Get it wrong to get it right15 Feb 21
Optimism bias is the human tendency to think very differently about an abstract concept than something that we, personally, are involved in. In the context of construction, this means taking the view that although the average project will run overtime and overbudget, our project will be on time and on budget. And it is a real problem in construction, says Nick Francis, director of GIRI Training & Consultancy.
There are, of course, various commercial pressures that exacerbate the problem, but there are also techniques that can counter this very human of traits.
GIRI’s Leadership Training course uses the pre-mortem approach to help prevent optimism bias. ‘Essentially this means that you jump into the future and instead of asking what might happen on a project, you look back and think about all the things that have gone wrong, which unlocks a much more honest way of identifying issues,’ explains Nick.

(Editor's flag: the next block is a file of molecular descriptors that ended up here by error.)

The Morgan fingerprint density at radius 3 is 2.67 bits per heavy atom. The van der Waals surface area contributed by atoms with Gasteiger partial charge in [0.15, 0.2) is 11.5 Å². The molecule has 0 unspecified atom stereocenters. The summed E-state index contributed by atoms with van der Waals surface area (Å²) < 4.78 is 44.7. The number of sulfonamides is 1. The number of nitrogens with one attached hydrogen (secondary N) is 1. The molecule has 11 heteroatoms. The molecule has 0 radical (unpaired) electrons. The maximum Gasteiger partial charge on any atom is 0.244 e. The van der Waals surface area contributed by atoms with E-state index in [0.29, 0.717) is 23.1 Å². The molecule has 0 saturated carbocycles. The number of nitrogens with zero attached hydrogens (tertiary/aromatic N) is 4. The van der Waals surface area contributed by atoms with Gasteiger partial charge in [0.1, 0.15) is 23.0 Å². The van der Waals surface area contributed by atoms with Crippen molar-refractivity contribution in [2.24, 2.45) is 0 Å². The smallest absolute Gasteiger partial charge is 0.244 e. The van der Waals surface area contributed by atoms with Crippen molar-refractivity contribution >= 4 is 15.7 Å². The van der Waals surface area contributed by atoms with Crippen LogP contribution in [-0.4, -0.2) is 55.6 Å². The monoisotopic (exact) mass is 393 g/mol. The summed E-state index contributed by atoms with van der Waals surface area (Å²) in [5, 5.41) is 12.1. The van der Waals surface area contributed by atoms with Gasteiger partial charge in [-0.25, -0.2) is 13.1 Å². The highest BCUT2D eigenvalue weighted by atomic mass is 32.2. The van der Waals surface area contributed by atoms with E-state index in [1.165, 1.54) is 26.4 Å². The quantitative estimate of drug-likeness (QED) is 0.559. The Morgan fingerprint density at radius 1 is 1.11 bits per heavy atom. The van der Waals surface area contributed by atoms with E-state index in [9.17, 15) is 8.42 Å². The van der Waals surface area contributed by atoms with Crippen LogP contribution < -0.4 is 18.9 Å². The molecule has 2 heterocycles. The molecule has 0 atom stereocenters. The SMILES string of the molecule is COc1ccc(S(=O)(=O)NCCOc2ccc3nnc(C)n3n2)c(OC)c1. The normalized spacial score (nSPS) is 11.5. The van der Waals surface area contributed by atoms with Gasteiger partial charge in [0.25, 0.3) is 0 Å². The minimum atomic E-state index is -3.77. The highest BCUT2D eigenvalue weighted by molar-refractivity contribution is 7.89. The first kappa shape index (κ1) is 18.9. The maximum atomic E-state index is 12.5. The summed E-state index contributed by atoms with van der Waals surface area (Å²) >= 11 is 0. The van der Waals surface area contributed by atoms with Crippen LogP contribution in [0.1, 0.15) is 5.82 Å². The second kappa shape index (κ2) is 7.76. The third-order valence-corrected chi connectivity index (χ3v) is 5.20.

In the Get it Wrong exercise, participants are asked about all the things that could go wrong on a project, and then these are prioritised in terms of likelihood and impact. ‘Working as a group, participants decide which issues to focus on,’ says Nick. ‘Then we can identify the concern and counter measure. What are the root causes of this happening? We ask why, then ask again, and again, and again. If you ask five times you will usually get to the root cause.’
This is the ‘five whys’ approach, an ‘iterative interrogative technique used to explore the cause-and-effect relationships underlying a particular problem’. Each time you ask the question ‘why?’, it leads to the next question. In theory, five ‘whys’ should be enough to bring you to the solution to the problem.
Once the concern has been identified, and the ‘whys’ have led participants to the underlying root cause of the errors, the focus then shifts to identifying the counter measure for each one. ‘What happens through this process is that participants realise that by getting a seemingly unrelated thing right, they can avoid major problems coming their way. It is a very rigorous way to approach a project to eliminate error.’